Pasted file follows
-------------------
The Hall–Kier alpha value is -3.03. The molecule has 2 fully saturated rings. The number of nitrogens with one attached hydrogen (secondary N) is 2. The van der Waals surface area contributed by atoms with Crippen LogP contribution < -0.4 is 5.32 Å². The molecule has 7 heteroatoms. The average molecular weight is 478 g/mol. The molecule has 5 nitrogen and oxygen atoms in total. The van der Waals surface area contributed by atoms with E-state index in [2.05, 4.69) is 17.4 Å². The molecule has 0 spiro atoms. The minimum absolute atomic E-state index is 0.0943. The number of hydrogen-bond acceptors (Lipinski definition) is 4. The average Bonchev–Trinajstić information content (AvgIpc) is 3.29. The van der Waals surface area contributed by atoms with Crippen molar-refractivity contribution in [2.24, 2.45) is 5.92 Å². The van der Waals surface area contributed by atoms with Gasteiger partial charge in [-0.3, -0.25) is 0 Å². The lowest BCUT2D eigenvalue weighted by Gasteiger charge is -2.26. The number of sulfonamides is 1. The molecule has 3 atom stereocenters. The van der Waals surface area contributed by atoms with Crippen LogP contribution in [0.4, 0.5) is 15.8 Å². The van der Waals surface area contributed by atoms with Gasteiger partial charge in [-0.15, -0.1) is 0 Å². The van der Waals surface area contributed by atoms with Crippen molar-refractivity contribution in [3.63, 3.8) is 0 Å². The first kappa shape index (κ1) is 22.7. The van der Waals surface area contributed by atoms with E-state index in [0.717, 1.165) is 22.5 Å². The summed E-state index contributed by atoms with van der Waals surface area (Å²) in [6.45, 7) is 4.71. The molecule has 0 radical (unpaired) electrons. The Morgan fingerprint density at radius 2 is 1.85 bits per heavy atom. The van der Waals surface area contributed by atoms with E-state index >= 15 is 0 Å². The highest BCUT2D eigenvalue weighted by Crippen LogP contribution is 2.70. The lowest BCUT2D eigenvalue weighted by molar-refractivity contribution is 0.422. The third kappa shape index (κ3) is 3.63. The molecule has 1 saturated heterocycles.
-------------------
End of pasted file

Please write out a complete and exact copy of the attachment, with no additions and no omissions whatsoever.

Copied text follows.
The Hall–Kier alpha value is -3.03. The molecule has 2 fully saturated rings. The number of nitrogens with one attached hydrogen (secondary N) is 2. The van der Waals surface area contributed by atoms with Crippen LogP contribution < -0.4 is 5.32 Å². The molecule has 7 heteroatoms. The average molecular weight is 478 g/mol. The molecule has 5 nitrogen and oxygen atoms in total. The van der Waals surface area contributed by atoms with E-state index in [2.05, 4.69) is 17.4 Å². The molecule has 0 spiro atoms. The minimum absolute atomic E-state index is 0.0943. The number of hydrogen-bond acceptors (Lipinski definition) is 4. The average Bonchev–Trinajstić information content (AvgIpc) is 3.29. The van der Waals surface area contributed by atoms with Crippen molar-refractivity contribution in [2.24, 2.45) is 5.92 Å². The van der Waals surface area contributed by atoms with Gasteiger partial charge in [-0.3, -0.25) is 0 Å². The lowest BCUT2D eigenvalue weighted by Gasteiger charge is -2.26. The number of sulfonamides is 1. The molecule has 3 atom stereocenters. The van der Waals surface area contributed by atoms with Crippen LogP contribution in [0.4, 0.5) is 15.8 Å². The van der Waals surface area contributed by atoms with Gasteiger partial charge in [-0.15, -0.1) is 0 Å². The van der Waals surface area contributed by atoms with Crippen molar-refractivity contribution in [3.63, 3.8) is 0 Å². The first kappa shape index (κ1) is 22.7. The van der Waals surface area contributed by atoms with E-state index in [0.717, 1.165) is 22.5 Å². The summed E-state index contributed by atoms with van der Waals surface area (Å²) in [6.45, 7) is 4.71. The molecule has 0 radical (unpaired) electrons. The Morgan fingerprint density at radius 2 is 1.85 bits per heavy atom. The van der Waals surface area contributed by atoms with E-state index >= 15 is 0 Å². The highest BCUT2D eigenvalue weighted by Crippen LogP contribution is 2.70. The lowest BCUT2D eigenvalue weighted by molar-refractivity contribution is 0.422. The third kappa shape index (κ3) is 3.63. The molecule has 1 saturated heterocycles.